This is not to give a bad name AT ALL to the Nutrition program at Cal Poly - I love this major and am so happy that I chose it. BUT the strong emphasis on the RD path being the seemingly best choice, an emphasis that of late began to feel like pressure, deserves mention. To choose a path other than the RD path - probably the most populated one - feels "against the grain", but I guess that's kind of how I do things. It also feels most certainly like a challenge, which has been a theme these past few months and you can bet your heiney's best jeans that I'm up for it.
For example, transitioning out of a vegan diet and into a (I don't want to say "normal" because, let's be honest, no one knows what that is) diet of, well, whatever I want was the challenge of the summer, and following God's calling in that definitely felt "against the grain" - the grain being the brand I'd built, which included heavy amounts of vegan food. Through it, I had to trust that God wouldn't let me fall, whatever falling would've looked like. Of course, He did not let me fall - I've never felt better, physically, spiritually, emotionally. Just as I did not want to say anything bad about Cal Poly's Nutrition program, nor do I want to say anything bad about the vegan lifestyle. BUT the pressure to stay vegan upon going vegan deserves mention, as do the negativity and sometimes extremely rude, non-supportive comments about eating animal products (sustainably raised, whenever possible).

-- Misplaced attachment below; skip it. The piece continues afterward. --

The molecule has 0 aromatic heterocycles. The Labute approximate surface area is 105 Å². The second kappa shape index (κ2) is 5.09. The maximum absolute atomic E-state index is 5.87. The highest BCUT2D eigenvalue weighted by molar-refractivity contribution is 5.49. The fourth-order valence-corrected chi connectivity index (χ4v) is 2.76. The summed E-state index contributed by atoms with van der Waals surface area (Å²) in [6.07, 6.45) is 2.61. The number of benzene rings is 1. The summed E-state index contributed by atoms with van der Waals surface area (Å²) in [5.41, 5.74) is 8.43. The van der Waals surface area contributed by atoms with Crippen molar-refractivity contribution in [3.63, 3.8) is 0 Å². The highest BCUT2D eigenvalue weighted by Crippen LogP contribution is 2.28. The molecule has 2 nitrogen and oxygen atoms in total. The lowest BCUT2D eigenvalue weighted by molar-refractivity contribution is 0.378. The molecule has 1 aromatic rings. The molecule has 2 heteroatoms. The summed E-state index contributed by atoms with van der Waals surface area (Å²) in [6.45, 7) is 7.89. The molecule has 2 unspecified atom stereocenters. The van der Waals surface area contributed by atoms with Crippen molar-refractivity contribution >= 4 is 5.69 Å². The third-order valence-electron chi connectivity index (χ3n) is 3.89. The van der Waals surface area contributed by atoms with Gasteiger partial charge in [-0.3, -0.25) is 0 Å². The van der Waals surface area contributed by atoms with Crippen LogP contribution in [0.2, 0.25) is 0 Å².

Just as I trusted God then, I trust Him now. Do I know exactly what I want to pursue in this "blogger" career? No. I do know, however, that I want to dive deep into my community, wherever that be (please be SLO, please be SLO, please be SLO) and explore it's bountiful pantry, if you will. I do know that I want to make an impact, which I didn't think I could on this career path. How wrong I was in that thinking. I'm not tooting my own horn, but I know God has used this blog to touch more than one person. Why not continue that? By following Him first and foremost, the number of lives touched can only multiply.
I want to show my readers that healing through food is possible even when food is the enemy (i.e. an eating disorder). "It's more than food" - a.k.a. my motto - rings true in every situation, yet food is powerful and significant and worthy of adoration and enjoyment. I LOVE food and honesty with myself in that has provided much of the healing I've needed to experience.
To all the future RD's out there, DO YO' THANG. This diet-consumed world needs to know the beauty and power of Intuitive Eating - please let God use your knowledge and your gifts to bless those under the influence of toxic cyclic dieting. Teach them how to love their bodies for what they are made to be.
I will be over here cooking my favorite foods and foods new to me, writing about them and how much I love them. Each of us is woven together as an individual with unique passions and desires and skills. I have God to thank, most of all, for everything, but specifically here for introducing me to Intuitive Eating and, as a result, the idea of intuitive living. It's a lifelong journey (not to be cliche), but at least it's one I get to travel with Him and pursue the passion He has designed for me.